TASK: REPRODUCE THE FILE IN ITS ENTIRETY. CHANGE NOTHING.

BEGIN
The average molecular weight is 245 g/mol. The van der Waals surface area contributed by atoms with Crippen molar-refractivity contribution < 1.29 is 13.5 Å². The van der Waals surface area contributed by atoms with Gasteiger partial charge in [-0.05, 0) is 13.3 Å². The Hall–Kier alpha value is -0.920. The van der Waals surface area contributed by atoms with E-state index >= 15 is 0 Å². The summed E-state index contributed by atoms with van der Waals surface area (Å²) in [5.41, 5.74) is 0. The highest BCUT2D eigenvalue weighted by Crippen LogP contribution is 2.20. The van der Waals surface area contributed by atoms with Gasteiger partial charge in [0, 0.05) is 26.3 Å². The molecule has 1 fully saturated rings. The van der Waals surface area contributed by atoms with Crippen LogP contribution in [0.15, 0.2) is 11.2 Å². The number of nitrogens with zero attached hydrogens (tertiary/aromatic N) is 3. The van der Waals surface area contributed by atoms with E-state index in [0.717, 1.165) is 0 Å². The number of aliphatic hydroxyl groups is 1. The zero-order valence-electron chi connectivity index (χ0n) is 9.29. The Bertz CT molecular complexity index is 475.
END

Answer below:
The average molecular weight is 245 g/mol. The van der Waals surface area contributed by atoms with Crippen molar-refractivity contribution < 1.29 is 13.5 Å². The van der Waals surface area contributed by atoms with Gasteiger partial charge in [-0.05, 0) is 13.3 Å². The Hall–Kier alpha value is -0.920. The van der Waals surface area contributed by atoms with E-state index >= 15 is 0 Å². The summed E-state index contributed by atoms with van der Waals surface area (Å²) in [5.41, 5.74) is 0. The highest BCUT2D eigenvalue weighted by Crippen LogP contribution is 2.20. The van der Waals surface area contributed by atoms with Gasteiger partial charge in [0, 0.05) is 26.3 Å². The molecule has 1 fully saturated rings. The van der Waals surface area contributed by atoms with Crippen LogP contribution in [0.15, 0.2) is 11.2 Å². The number of nitrogens with zero attached hydrogens (tertiary/aromatic N) is 3. The van der Waals surface area contributed by atoms with E-state index in [0.717, 1.165) is 0 Å². The number of aliphatic hydroxyl groups is 1. The zero-order valence-electron chi connectivity index (χ0n) is 9.29. The Bertz CT molecular complexity index is 475.